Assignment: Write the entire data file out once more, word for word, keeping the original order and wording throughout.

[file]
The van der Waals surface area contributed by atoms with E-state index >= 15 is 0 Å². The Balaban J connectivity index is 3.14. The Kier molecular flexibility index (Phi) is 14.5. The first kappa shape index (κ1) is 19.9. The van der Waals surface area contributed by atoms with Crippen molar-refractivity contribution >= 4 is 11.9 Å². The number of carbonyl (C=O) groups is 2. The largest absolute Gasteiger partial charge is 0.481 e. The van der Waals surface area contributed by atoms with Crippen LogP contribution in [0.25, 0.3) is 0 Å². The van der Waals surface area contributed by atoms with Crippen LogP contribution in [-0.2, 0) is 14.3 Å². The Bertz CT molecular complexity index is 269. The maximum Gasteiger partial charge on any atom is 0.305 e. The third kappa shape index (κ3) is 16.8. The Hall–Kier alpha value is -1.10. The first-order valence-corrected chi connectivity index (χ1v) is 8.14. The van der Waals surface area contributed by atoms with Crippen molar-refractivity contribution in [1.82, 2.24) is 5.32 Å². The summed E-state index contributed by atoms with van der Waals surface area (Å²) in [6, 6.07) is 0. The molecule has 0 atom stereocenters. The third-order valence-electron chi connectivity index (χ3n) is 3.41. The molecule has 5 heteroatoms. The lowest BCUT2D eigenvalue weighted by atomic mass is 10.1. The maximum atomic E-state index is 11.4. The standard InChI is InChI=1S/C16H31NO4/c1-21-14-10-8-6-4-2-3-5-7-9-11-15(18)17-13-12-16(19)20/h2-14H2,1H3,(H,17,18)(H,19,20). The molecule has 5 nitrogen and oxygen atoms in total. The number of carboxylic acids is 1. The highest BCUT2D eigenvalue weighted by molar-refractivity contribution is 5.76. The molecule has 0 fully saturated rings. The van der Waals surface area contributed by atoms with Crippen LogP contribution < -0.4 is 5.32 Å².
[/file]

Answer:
The van der Waals surface area contributed by atoms with E-state index >= 15 is 0 Å². The Balaban J connectivity index is 3.14. The Kier molecular flexibility index (Phi) is 14.5. The first kappa shape index (κ1) is 19.9. The van der Waals surface area contributed by atoms with Crippen molar-refractivity contribution >= 4 is 11.9 Å². The number of carbonyl (C=O) groups is 2. The largest absolute Gasteiger partial charge is 0.481 e. The van der Waals surface area contributed by atoms with Crippen LogP contribution in [0.25, 0.3) is 0 Å². The van der Waals surface area contributed by atoms with Crippen LogP contribution in [-0.2, 0) is 14.3 Å². The Bertz CT molecular complexity index is 269. The maximum Gasteiger partial charge on any atom is 0.305 e. The third kappa shape index (κ3) is 16.8. The Hall–Kier alpha value is -1.10. The first-order valence-corrected chi connectivity index (χ1v) is 8.14. The van der Waals surface area contributed by atoms with Crippen molar-refractivity contribution in [1.82, 2.24) is 5.32 Å². The summed E-state index contributed by atoms with van der Waals surface area (Å²) in [6, 6.07) is 0. The molecule has 0 atom stereocenters. The third-order valence-electron chi connectivity index (χ3n) is 3.41. The molecule has 5 heteroatoms. The lowest BCUT2D eigenvalue weighted by atomic mass is 10.1. The maximum atomic E-state index is 11.4. The standard InChI is InChI=1S/C16H31NO4/c1-21-14-10-8-6-4-2-3-5-7-9-11-15(18)17-13-12-16(19)20/h2-14H2,1H3,(H,17,18)(H,19,20). The molecule has 5 nitrogen and oxygen atoms in total. The number of carboxylic acids is 1. The highest BCUT2D eigenvalue weighted by molar-refractivity contribution is 5.76. The molecule has 0 fully saturated rings. The van der Waals surface area contributed by atoms with Crippen LogP contribution < -0.4 is 5.32 Å².